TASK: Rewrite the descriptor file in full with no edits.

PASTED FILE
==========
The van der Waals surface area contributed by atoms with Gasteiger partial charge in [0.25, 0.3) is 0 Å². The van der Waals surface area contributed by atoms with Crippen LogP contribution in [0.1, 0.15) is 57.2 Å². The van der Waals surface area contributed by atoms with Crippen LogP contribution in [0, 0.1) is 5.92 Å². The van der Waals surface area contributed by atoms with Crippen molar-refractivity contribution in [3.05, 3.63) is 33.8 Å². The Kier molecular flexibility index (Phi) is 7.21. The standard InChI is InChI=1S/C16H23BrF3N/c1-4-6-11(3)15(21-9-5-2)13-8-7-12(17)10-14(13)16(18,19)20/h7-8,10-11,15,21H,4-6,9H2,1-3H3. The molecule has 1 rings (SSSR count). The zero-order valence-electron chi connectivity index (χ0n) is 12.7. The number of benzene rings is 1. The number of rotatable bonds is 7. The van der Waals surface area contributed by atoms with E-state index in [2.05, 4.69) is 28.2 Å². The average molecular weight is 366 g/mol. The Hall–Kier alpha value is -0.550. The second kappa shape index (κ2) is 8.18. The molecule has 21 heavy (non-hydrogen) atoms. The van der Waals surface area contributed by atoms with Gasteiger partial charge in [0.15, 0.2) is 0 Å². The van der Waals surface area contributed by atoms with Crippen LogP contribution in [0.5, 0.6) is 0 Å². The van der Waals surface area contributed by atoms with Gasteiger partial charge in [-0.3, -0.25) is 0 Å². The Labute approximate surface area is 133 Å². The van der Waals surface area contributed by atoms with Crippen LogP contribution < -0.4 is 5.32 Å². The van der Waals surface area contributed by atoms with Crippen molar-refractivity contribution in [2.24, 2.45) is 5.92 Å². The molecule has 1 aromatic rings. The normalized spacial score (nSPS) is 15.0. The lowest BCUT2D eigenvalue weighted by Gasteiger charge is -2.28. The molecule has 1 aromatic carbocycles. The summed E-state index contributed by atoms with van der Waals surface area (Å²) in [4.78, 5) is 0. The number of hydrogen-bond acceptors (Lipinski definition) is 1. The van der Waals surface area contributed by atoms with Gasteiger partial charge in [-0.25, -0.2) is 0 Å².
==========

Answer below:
The van der Waals surface area contributed by atoms with Gasteiger partial charge in [0.25, 0.3) is 0 Å². The van der Waals surface area contributed by atoms with Crippen LogP contribution in [0.1, 0.15) is 57.2 Å². The van der Waals surface area contributed by atoms with Crippen LogP contribution in [0, 0.1) is 5.92 Å². The van der Waals surface area contributed by atoms with Crippen molar-refractivity contribution in [3.05, 3.63) is 33.8 Å². The Kier molecular flexibility index (Phi) is 7.21. The standard InChI is InChI=1S/C16H23BrF3N/c1-4-6-11(3)15(21-9-5-2)13-8-7-12(17)10-14(13)16(18,19)20/h7-8,10-11,15,21H,4-6,9H2,1-3H3. The molecule has 1 rings (SSSR count). The zero-order valence-electron chi connectivity index (χ0n) is 12.7. The number of benzene rings is 1. The number of rotatable bonds is 7. The van der Waals surface area contributed by atoms with E-state index in [2.05, 4.69) is 28.2 Å². The average molecular weight is 366 g/mol. The Hall–Kier alpha value is -0.550. The second kappa shape index (κ2) is 8.18. The molecule has 21 heavy (non-hydrogen) atoms. The van der Waals surface area contributed by atoms with Gasteiger partial charge in [0.15, 0.2) is 0 Å². The van der Waals surface area contributed by atoms with Crippen LogP contribution in [0.5, 0.6) is 0 Å². The van der Waals surface area contributed by atoms with Gasteiger partial charge in [-0.3, -0.25) is 0 Å². The Labute approximate surface area is 133 Å². The van der Waals surface area contributed by atoms with Crippen LogP contribution < -0.4 is 5.32 Å². The van der Waals surface area contributed by atoms with Crippen molar-refractivity contribution in [2.24, 2.45) is 5.92 Å². The molecule has 1 aromatic rings. The normalized spacial score (nSPS) is 15.0. The lowest BCUT2D eigenvalue weighted by Gasteiger charge is -2.28. The molecule has 1 aromatic carbocycles. The summed E-state index contributed by atoms with van der Waals surface area (Å²) in [4.78, 5) is 0. The number of hydrogen-bond acceptors (Lipinski definition) is 1. The van der Waals surface area contributed by atoms with Gasteiger partial charge in [-0.25, -0.2) is 0 Å².